Most embarrassingly of all for Princess Dashkova, however, was the fact that Peter kept a mistress whom he openly flaunted at court. He discussed replacing his wife the Grand Duchess Catherine with this rival. The mistress was Princess Dashkova’s sister Elizabeth. Understandably Princess Dashkova was mortified by this and stayed out of Peter and Elizabeth’s social circle, siding with Catherine. Princess Dashkova was one of the few people who would speak their mind to Peter and the pair often bickered publically. On one occasion Peter and Princess Dashkova debated over the death penalty while at a meal together; Dashkova prevailed and Peter just mocked her and stuck out his tongue. Dashkova gained a lot of respect for this.

While spending time together in Finland over the summer, Princess Dashkova began to see Catherine as the solution to the problem of Peter being the heir to the throne. She saw her as a saviour of the nation and wrote in her memoirs that Catherine had “captured her heart and her mind”.  Princess Dashkova became very protective of Catherine and even reported to her the goings-on of her sister Elizabeth and Peter, Catherine’s husband.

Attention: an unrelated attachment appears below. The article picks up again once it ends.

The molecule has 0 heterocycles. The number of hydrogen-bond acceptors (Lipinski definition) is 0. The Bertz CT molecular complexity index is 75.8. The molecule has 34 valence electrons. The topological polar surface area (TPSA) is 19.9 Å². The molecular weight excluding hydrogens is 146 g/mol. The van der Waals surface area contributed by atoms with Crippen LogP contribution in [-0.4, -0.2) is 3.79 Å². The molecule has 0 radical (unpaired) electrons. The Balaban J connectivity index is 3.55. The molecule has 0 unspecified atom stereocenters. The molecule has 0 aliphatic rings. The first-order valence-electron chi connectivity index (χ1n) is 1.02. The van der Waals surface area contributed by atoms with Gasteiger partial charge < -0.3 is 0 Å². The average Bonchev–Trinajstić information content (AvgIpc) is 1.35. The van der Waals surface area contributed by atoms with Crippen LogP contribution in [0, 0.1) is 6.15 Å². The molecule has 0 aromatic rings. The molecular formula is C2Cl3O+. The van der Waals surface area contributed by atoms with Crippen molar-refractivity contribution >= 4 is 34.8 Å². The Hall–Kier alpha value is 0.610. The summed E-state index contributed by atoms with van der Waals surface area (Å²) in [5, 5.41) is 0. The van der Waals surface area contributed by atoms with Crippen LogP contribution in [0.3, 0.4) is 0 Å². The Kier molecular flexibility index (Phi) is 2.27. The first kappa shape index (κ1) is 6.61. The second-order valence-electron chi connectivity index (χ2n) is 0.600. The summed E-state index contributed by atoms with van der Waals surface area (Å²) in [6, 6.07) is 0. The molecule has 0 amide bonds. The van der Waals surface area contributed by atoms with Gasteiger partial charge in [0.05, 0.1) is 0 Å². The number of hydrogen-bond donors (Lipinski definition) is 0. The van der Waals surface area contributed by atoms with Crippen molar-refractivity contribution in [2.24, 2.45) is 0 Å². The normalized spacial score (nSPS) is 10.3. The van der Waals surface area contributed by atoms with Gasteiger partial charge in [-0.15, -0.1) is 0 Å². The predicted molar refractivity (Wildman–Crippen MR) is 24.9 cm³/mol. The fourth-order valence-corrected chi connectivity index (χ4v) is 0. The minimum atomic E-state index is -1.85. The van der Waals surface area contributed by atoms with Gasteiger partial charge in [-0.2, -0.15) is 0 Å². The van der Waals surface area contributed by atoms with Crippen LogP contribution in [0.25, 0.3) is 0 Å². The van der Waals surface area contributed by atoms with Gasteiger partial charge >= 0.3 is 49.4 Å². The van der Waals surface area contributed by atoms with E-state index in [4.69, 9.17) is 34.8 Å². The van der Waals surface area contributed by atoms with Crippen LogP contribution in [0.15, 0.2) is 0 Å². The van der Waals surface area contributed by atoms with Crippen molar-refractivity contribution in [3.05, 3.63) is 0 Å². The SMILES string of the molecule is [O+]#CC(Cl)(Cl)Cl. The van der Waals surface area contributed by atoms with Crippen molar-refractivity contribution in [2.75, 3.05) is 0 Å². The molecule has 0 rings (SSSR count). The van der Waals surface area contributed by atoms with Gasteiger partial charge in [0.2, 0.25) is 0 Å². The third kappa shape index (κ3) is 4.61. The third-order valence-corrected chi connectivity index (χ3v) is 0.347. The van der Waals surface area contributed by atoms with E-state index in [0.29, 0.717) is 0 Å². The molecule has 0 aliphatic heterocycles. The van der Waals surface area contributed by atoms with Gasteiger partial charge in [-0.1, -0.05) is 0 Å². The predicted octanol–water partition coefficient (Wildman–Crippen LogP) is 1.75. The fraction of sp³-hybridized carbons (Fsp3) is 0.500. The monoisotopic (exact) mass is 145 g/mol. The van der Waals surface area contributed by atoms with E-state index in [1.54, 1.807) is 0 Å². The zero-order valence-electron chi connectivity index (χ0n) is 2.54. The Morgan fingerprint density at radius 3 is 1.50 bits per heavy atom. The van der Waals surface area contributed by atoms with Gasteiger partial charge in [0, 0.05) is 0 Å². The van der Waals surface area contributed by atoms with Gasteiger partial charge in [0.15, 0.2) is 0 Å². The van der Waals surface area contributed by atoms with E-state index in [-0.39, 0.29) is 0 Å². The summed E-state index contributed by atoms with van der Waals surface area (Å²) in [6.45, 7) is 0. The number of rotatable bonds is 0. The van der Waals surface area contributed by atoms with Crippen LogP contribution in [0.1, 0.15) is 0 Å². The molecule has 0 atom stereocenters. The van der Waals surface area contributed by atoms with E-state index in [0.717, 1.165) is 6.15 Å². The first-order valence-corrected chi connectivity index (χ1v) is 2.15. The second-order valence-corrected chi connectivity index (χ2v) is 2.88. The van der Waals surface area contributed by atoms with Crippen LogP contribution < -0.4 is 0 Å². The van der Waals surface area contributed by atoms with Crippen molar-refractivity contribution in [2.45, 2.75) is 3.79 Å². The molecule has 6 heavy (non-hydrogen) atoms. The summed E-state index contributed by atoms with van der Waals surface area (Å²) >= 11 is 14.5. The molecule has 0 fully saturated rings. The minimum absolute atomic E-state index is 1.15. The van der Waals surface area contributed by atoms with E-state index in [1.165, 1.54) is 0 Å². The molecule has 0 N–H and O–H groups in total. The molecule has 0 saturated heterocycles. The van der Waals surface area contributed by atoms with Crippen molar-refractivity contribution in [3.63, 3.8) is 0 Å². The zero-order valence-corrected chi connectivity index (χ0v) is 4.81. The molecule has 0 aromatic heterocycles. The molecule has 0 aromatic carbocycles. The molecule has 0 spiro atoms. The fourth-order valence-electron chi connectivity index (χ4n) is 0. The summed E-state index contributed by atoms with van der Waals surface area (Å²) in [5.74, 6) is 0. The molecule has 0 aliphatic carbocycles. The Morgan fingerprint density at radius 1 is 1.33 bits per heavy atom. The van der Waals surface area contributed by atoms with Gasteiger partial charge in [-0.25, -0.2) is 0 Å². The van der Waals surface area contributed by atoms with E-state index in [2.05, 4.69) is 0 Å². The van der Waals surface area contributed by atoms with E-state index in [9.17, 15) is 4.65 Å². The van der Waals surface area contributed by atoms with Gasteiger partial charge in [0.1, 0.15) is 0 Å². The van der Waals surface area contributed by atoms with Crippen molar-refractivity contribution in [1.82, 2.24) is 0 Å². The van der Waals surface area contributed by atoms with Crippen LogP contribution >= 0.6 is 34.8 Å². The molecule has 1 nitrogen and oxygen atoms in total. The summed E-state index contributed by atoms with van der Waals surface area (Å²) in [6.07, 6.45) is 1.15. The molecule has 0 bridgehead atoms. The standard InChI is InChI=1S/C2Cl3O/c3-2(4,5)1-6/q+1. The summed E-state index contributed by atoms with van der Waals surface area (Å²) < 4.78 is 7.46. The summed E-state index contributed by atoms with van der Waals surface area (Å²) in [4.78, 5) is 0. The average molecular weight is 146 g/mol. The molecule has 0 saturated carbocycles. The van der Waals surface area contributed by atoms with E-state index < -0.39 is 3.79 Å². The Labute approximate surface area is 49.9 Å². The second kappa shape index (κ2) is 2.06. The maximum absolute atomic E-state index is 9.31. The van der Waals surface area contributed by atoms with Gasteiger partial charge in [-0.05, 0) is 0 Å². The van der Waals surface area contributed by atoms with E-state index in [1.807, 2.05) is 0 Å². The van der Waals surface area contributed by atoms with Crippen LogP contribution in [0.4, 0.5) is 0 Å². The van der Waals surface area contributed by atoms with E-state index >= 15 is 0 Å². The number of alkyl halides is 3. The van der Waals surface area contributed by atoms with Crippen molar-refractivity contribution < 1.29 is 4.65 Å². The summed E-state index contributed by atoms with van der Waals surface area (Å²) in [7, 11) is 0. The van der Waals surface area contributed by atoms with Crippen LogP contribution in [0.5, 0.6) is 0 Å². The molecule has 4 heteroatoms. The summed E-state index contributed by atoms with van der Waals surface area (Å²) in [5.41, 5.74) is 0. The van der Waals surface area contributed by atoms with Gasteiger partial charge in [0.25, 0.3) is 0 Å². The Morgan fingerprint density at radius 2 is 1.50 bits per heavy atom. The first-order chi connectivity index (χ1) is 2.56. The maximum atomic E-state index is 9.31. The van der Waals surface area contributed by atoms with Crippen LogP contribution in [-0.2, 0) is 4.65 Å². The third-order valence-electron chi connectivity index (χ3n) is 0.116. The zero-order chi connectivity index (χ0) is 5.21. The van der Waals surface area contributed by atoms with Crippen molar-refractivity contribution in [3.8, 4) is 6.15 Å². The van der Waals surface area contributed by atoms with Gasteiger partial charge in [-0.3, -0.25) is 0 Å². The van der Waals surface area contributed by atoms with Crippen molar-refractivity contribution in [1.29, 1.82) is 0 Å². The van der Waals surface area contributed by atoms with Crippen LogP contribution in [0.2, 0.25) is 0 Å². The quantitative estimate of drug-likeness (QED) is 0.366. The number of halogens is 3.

As Empress Elizabeth lay dying the political atmosphere was intense. The Empress had wished to defeat Prussia in her lifetime, but her heir Peter was sending them information to undermine the attacks before the Russian generals even knew the information. The powerful Orlov family began to rally support for Catherine; she was a powerful woman after all and mother to Paul the future heir. As support rallied around her, Catherine became more and more withdrawn and hid away from the public. At this time she was six months pregnant but not by her husband Peter, the child was Gregory Orlov’s. This scandal had to be covered up and was even hidden from Princess Dashkova when she came to visit the Grand Duchess to see if she had come up with a plan. It was clear that Catherine did not see herself coming to power as a ruler in her own right and due to her pregnancy, she could plan little for even her own safety. It is reported that Princess Dashkova said that their friends must act for Catherine and proclaimed “I have enough courage and enthusiasm to arouse them all”.

On Christmas day 1761, the Empress passed away and Peter and Catherine were proclaimed the new Emperor and Empress of Russia. In the following months, Catherine grieved publically for Empress Elizabeth and gained the respect of the Russian people. Peter, however, began to roll out immense changes in the church and the army which were deeply unpopular. Princess Dashkova and Catherine’s other supporters knew they had to act soon to help to topple Peter and make Catherine Empress in her own right.

Read part two here.